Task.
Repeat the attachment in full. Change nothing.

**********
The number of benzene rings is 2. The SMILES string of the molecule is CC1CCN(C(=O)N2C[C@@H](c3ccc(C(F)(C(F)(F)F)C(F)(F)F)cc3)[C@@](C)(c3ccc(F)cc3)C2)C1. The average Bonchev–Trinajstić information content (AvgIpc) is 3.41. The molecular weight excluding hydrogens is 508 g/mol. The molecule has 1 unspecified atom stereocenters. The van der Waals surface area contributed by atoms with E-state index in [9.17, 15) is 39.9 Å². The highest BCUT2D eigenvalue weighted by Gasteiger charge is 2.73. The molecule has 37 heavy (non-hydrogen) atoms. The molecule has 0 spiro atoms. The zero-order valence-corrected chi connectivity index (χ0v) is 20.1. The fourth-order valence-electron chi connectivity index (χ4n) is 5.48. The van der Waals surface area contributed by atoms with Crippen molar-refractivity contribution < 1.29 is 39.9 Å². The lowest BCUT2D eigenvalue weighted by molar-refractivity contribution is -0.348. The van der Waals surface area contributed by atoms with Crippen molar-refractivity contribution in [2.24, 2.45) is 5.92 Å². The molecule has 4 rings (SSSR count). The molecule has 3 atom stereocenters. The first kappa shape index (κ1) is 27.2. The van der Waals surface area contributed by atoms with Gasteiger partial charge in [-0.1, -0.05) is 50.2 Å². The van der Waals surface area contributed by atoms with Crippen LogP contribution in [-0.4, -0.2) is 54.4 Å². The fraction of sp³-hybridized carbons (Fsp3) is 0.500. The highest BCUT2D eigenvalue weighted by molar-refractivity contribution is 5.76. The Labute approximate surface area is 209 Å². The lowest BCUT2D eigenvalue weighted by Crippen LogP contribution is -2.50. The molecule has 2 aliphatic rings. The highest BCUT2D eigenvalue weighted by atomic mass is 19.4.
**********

The number of benzene rings is 2. The SMILES string of the molecule is CC1CCN(C(=O)N2C[C@@H](c3ccc(C(F)(C(F)(F)F)C(F)(F)F)cc3)[C@@](C)(c3ccc(F)cc3)C2)C1. The average Bonchev–Trinajstić information content (AvgIpc) is 3.41. The molecular weight excluding hydrogens is 508 g/mol. The molecule has 1 unspecified atom stereocenters. The van der Waals surface area contributed by atoms with E-state index in [9.17, 15) is 39.9 Å². The highest BCUT2D eigenvalue weighted by Gasteiger charge is 2.73. The molecule has 37 heavy (non-hydrogen) atoms. The molecule has 0 spiro atoms. The zero-order valence-corrected chi connectivity index (χ0v) is 20.1. The fourth-order valence-electron chi connectivity index (χ4n) is 5.48. The van der Waals surface area contributed by atoms with Crippen molar-refractivity contribution < 1.29 is 39.9 Å². The lowest BCUT2D eigenvalue weighted by molar-refractivity contribution is -0.348. The van der Waals surface area contributed by atoms with Crippen molar-refractivity contribution in [2.24, 2.45) is 5.92 Å². The molecule has 4 rings (SSSR count). The molecule has 3 atom stereocenters. The first kappa shape index (κ1) is 27.2. The van der Waals surface area contributed by atoms with Gasteiger partial charge in [-0.1, -0.05) is 50.2 Å². The van der Waals surface area contributed by atoms with Crippen LogP contribution in [-0.4, -0.2) is 54.4 Å². The fraction of sp³-hybridized carbons (Fsp3) is 0.500. The highest BCUT2D eigenvalue weighted by molar-refractivity contribution is 5.76. The Labute approximate surface area is 209 Å². The lowest BCUT2D eigenvalue weighted by Crippen LogP contribution is -2.50. The molecule has 2 aliphatic rings. The highest BCUT2D eigenvalue weighted by atomic mass is 19.4.